Not surprisingly, the revelations about how the IRS was handling 501(c)(4) applications from conservative groups ended up becoming the perfect political fodder for a Washington political “scandal.” For conservatives, the fact that what is perhaps the most universally hated agency of the Federal Government was singling out conservative groups for special scrutiny played right into the idea that the Obama Administration was conspiring against them in other ways as well. Within weeks after the story broke, hearings were convened by the House Government Oversight Committee, then headed by Congressman Darrel Issa, and that story had taken on a life of its own. As time when on, though, and the facts came forward it became clear that while what these IRS officials did may have been improper, and that it was right that they were dismissed or resigned, it was entirely unclear if there was any criminal liability. Outside of the Congressional investigation, the Justice Department opened an investigation of its own that was headed by career U.S. Attorneys that had been appointed by Republicans and Democrats. The letter sent to Congress yesterday, which I’ve embedded below, is the end result of that investigation and, for all intents and purposes, the end of any criminal inquiry into the IRS’s actions regarding these conservative organizations.

This is unlikely to be the end of the IRS targeting story, of course. Conservatives are unlikely to accept the conclusions of an Obama Justice Department regarding this matter notwithstanding the fact that the investigation was not handled by political appointees to the department. Indeed, the fact that the Department of Justice has concluded that there are not sufficient facts to warrant a criminal investigation will, in and of itself, likely become part of the claim that there has long been a conspiracy to both hobble the ability conservative organizations to oppose President Obama and the Democrats in the 2012 elections. The problem that this argument runs into, of course, is the fact that in the end the 501(c)(4) applications for nearly all of the organizations that were improperly targeted were ultimately approved. This fact was central to last year’s dismissal of most of the counts of a civil lawsuit against the IRS by one of the groups, with the Judge finding that the fact that the Plaintiffs were eventually granted the tax exempt status they sought, along with the fact that they could not really point to any damages due to the delay, made the lawsuits moot. As with the criminal investigation, the point here is that even though the actions in question may have been improper that doesn’t mean they were illegal under the criminal law or that they gave rise to any civil liability.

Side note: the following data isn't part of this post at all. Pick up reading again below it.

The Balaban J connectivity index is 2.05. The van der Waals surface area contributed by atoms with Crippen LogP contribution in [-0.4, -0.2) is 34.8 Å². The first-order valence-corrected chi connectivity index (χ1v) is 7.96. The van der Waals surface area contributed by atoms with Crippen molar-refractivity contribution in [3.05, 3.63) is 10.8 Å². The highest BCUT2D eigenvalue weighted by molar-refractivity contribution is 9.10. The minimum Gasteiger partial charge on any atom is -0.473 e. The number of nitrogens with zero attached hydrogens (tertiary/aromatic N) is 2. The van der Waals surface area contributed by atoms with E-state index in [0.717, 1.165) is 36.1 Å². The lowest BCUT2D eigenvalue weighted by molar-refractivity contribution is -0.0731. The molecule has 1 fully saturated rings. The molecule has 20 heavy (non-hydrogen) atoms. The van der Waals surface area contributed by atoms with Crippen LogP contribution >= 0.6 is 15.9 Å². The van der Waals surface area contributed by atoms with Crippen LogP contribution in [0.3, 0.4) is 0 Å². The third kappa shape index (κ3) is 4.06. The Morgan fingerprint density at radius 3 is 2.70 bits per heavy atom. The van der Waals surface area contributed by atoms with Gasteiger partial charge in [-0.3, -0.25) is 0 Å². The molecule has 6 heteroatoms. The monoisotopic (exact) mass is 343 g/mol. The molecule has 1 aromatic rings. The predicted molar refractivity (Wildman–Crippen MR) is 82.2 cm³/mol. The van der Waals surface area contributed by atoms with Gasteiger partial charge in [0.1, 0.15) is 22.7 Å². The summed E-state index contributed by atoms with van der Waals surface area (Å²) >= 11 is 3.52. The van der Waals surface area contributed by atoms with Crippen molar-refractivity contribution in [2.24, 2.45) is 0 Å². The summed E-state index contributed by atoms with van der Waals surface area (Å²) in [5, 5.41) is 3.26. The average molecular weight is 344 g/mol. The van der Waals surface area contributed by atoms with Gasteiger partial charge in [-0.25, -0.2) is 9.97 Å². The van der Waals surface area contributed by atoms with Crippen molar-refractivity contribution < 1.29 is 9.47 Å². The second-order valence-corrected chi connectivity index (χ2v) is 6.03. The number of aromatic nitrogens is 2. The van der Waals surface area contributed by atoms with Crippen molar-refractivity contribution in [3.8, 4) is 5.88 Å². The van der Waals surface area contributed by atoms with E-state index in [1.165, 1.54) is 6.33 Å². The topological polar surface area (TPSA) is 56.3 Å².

This may also not be the end of the road for former IRS official Lois Lerner. As you may recall, Lerner was among the first witnesses called by Chairman Issa’s committee to testify regarding the targeting scandal. Rather than answer questions, though, Lerner followed her attorney’s advice and asserted her rights under the Fifth Amendment to remain silent. Republicans on the committee and several conservative legal scholars, though, claimed that Lerner had waived her Fifth Amendment rights when she gave an opening statement in which, in general and rather vague terms, she denied and wrongdoing. As I said at the time, this argument seemed to be very weak to paint it in the best light, and that to the extent there was any doubt it should be resolved against the argument that her rights had been waived merely by making an opening statement. Despite this, several days after Lerner testified, the Committee voted on partisan lines that Lerner had waived her rights and then moved forward with a process that seemed designed to force her to testify. Despite several reports that Lerner would testify if granted immunity, the Committee eventually voted to hold Lerner in contempt nearly a year after her original testimony. Earlier this year, the Department of Justice informed Congress that it would decline to prosecute the contempt charge against Lerner because her claims under the Fifth Amendment appeared solid and the argument that she had waived those rights did not appear to have any merit. In theory, Congress could still choose to prosecute Lerner’s contempt civilly on its own in U.S. District Court, though.

Outside of possible future civil claims by conservative groups that were caught up in the targeting effort and possibly future contempt proceedings against Lerner, though, this matter appears to be closed.

Here is a copy of the Department of Justice letter:

DOJ Letter to Congress by Doug Mataconis

FILED UNDER: Congress, Law and the Courts, Taxes, Tea Party, US Politics, , , ,
Doug Mataconis
About Doug Mataconis
Doug holds a B.A. in Political Science from Rutgers University and J.D. from George Mason University School of Law. He joined the staff of OTB in May 2010. Before joining OTB, he wrote at Below The BeltwayThe Liberty Papers, and United Liberty Follow Doug on Twitter | Facebook